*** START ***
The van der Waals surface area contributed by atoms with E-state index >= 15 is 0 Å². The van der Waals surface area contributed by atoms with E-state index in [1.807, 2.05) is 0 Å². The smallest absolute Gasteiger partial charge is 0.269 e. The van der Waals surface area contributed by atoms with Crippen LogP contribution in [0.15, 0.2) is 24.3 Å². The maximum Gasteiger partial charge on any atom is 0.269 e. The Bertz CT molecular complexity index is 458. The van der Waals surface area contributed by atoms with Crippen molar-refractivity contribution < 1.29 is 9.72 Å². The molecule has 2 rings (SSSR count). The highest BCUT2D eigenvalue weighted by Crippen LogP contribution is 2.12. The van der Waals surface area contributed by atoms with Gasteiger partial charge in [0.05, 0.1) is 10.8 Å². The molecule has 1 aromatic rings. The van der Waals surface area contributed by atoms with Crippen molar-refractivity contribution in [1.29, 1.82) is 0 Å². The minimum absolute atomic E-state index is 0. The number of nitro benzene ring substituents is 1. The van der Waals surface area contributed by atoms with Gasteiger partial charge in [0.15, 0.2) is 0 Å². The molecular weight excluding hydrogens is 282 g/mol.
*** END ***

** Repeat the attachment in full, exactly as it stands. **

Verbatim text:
The van der Waals surface area contributed by atoms with E-state index >= 15 is 0 Å². The van der Waals surface area contributed by atoms with E-state index in [1.807, 2.05) is 0 Å². The smallest absolute Gasteiger partial charge is 0.269 e. The van der Waals surface area contributed by atoms with Crippen LogP contribution in [0.15, 0.2) is 24.3 Å². The maximum Gasteiger partial charge on any atom is 0.269 e. The Bertz CT molecular complexity index is 458. The van der Waals surface area contributed by atoms with Crippen molar-refractivity contribution < 1.29 is 9.72 Å². The molecule has 2 rings (SSSR count). The highest BCUT2D eigenvalue weighted by Crippen LogP contribution is 2.12. The van der Waals surface area contributed by atoms with Gasteiger partial charge in [0.05, 0.1) is 10.8 Å². The molecule has 1 aromatic rings. The van der Waals surface area contributed by atoms with Crippen molar-refractivity contribution in [1.29, 1.82) is 0 Å². The minimum absolute atomic E-state index is 0. The number of nitro benzene ring substituents is 1. The van der Waals surface area contributed by atoms with Gasteiger partial charge in [0.15, 0.2) is 0 Å². The molecular weight excluding hydrogens is 282 g/mol.